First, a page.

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20 Comments

  • Danny Posted October 3, 2022 11:00 AM

    Black Walnuts, Hickory Nuts, Goldenrod, Curly Dock, Muscadines. All in harvest in Tennessee Zones 6 and 7.

    • Lauren Posted October 3, 2022 12:18 PM

      Woohoo!

    • Kelly Posted October 3, 2022 12:36 PM

      How can I make sure I will receive the hard copies of each book ordered?

      • The Lost Herbs Posted October 4, 2022 8:42 AM

        Hello Kelly,

        Thank you for your order! We have sent you an email with more information regarding your purchase.

        Many blessings and good health!

  • Marv Posted October 3, 2022 2:55 PM

    Can I make a salve out of a tincture I made.

    • The Lost Herbs Posted October 4, 2022 9:19 AM

      Hello Marv,

      Yes, you a can add a few ml of tincture to your salve, but make sure to mix the ingredients thoroughly.

      Many blessings and good health!

  • Rose Posted October 4, 2022 6:00 AM

    Wonderful info! Thank you! I found some mushrooms in my backyard and was dying to eat them, but wasn’t sure…so glad you offer your amazing material! #LoveEarth #EARTH #HEART

    • The Lost Herbs Posted October 4, 2022 8:44 AM

      Hi Rose,

      Thank you for your kind comment! We are happy to hear our article is helpful.

      Many blessings and good health!

      • Dawn Posted October 4, 2022 9:59 AM

        What do you have on Beauty Berries? They are all over my riding trail here in central NC

      • The Lost Herbs Posted October 5, 2022 2:49 AM

        Hello Dawn,

        Thank you for your question.
        For many wild animals, including birds and deer, beautyberries are an essential food source. Humans can eat the berries, but in moderation. Although raw berries can be eaten, they are typically used to make jellies and wines.

        Many blessings and good health!

  • Monica M Posted October 4, 2022 12:27 PM

    Thank you!! We recently moved into Zone 5b which is in the far eastern nook of WV along the Virginia border in the mountains. The plants here are abundant and your books and emails have inspired me greatly. Thank you!! I am foraging many of these right now and plan to look for those I have yet to find!! Happy foraging everyone.

    • The Lost Herbs Posted October 5, 2022 2:41 AM

      Hello Monica,

      Thank you for sharing this! We are glad to hear our books and articles are helpful to you!

      Many blessings and good health!

  • Valeria Posted October 5, 2022 2:16 AM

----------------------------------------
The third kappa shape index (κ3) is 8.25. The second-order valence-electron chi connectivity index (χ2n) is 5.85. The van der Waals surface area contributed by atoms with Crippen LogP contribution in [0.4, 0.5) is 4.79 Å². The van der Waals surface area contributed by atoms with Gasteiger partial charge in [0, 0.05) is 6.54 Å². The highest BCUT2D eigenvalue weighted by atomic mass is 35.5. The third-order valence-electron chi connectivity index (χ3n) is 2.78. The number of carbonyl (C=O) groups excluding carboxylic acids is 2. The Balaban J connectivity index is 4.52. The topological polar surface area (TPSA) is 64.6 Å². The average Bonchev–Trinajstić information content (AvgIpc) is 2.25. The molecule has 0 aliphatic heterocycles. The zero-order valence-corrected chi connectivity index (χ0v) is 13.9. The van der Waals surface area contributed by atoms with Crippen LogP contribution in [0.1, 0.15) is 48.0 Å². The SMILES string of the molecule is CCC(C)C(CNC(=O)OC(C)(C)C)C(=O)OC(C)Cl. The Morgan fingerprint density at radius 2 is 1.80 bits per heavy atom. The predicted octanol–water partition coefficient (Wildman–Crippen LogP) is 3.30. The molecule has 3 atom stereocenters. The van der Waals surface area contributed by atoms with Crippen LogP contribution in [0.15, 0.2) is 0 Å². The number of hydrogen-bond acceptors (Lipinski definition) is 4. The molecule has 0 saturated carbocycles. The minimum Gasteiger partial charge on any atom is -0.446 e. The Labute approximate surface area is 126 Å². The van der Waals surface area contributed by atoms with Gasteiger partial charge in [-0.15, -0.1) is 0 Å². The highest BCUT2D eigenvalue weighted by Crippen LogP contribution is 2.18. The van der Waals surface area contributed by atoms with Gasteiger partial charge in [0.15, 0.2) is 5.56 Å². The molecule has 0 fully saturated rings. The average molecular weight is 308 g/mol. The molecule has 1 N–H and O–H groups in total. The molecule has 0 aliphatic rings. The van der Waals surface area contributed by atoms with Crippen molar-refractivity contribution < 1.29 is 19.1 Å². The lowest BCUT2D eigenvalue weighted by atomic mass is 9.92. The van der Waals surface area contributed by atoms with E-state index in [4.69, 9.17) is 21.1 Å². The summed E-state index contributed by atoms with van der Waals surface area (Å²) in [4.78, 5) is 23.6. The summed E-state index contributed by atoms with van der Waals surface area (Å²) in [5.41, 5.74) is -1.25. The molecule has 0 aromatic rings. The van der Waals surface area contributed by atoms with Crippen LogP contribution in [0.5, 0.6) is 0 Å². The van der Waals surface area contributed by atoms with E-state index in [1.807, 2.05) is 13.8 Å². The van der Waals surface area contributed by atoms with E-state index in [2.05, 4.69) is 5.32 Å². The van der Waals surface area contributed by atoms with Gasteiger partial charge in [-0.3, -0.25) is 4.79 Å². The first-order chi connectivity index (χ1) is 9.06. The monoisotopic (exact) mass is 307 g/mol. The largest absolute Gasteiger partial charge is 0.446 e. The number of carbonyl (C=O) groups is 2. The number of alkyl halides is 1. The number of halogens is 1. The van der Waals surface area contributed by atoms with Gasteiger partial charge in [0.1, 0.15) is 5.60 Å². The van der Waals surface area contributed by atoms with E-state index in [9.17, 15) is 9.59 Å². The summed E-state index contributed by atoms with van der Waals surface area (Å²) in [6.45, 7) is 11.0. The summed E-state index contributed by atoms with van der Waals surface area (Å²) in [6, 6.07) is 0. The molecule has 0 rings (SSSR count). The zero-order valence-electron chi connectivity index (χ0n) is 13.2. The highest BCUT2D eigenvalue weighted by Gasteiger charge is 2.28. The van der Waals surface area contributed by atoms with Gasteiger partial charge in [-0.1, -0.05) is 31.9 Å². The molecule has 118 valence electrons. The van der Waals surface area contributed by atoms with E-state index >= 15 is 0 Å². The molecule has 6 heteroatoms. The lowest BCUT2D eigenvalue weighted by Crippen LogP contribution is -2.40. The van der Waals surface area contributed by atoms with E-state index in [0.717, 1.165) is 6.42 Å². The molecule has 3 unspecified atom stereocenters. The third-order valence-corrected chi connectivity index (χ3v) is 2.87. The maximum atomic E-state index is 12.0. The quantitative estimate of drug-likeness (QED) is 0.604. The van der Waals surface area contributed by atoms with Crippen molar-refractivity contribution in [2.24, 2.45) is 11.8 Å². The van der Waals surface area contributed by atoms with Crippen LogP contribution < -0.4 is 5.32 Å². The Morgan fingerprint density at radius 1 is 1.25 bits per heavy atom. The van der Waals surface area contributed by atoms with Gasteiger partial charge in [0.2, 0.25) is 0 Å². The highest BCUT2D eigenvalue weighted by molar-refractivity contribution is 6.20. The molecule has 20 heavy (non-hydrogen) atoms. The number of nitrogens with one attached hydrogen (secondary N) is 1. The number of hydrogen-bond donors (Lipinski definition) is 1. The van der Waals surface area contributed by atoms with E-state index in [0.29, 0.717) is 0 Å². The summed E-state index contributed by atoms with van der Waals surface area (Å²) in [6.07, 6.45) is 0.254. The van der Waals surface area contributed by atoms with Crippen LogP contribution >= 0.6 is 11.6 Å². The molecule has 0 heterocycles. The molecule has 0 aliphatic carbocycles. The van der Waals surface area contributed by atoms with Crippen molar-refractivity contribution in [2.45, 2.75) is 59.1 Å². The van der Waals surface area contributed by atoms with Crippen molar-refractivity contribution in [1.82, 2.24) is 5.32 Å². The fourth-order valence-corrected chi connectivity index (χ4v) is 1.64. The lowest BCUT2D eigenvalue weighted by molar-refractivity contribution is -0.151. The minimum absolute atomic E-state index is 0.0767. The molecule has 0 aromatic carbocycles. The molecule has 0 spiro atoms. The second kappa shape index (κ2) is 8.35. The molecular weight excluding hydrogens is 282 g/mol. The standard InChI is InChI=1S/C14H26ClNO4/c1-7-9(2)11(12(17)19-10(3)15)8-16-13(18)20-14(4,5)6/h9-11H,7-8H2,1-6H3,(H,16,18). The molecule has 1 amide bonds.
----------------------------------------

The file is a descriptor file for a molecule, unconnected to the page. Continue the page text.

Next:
I live in Belgium Europe, it seems to be different from US and Canada and Australia. Sad, I bought the book yrs ago and it feels like I can’t do much with it. But none the less it’s a good book and love the info!

    • The Lost Herbs Posted October 5, 2022 2:44 AM

      Hello Valeria,

      Thank you so much for supporting our work!
      Many of the plants depicted in our books can be found or grown in Europe as well.
      We are happy to hear you enjoy the book.

      Many blessings and good health!

  • Jane lawson Posted October 10, 2022 6:05 AM

    I purchased your lost book of herbal remedies thinking it would come in book form however it was sent in electronically to my I pad I have now lost it completely I am not very good electronically and tried to save it but it does not seem to be in my I pad any more is it at all possible to get it in book form

    • The Lost Herbs Posted October 10, 2022 8:35 AM

      Hello Jane,

      Thank you so much for supporting our work! We have now sent you an email with all the information you need regarding your purchase.

      Many blessings and good health!

  • AP Posted October 12, 2022 4:02 AM

    Thank you for including Prickly Pear! I appreciate the inclusion of something from the desert. 🙂 Another fall desert forageable I recently discovered is desert hackberry! They are orange berries on a shrub.

    • The Lost Herbs Posted October 13, 2022 4:13 AM

      Hello AP,

      Thank you for your comment! That’s a great find indeed. You can either eat it raw, cooked, or even make a syrup.

      Many blessings and good health!

  • Elise Posted October 12, 2022 11:45 AM

    I ordered The lost herb book and got the foragers guide. The offer that day it included 4 complain books. I want everything in book form. Please send the balance of my order.

    • The Lost Herbs Posted October 13, 2022 3:57 AM

      Hello Elise,

      Thank you so much for supporting our work! An email has been sent to you with more details regarding your order.

      Many blessings and good health!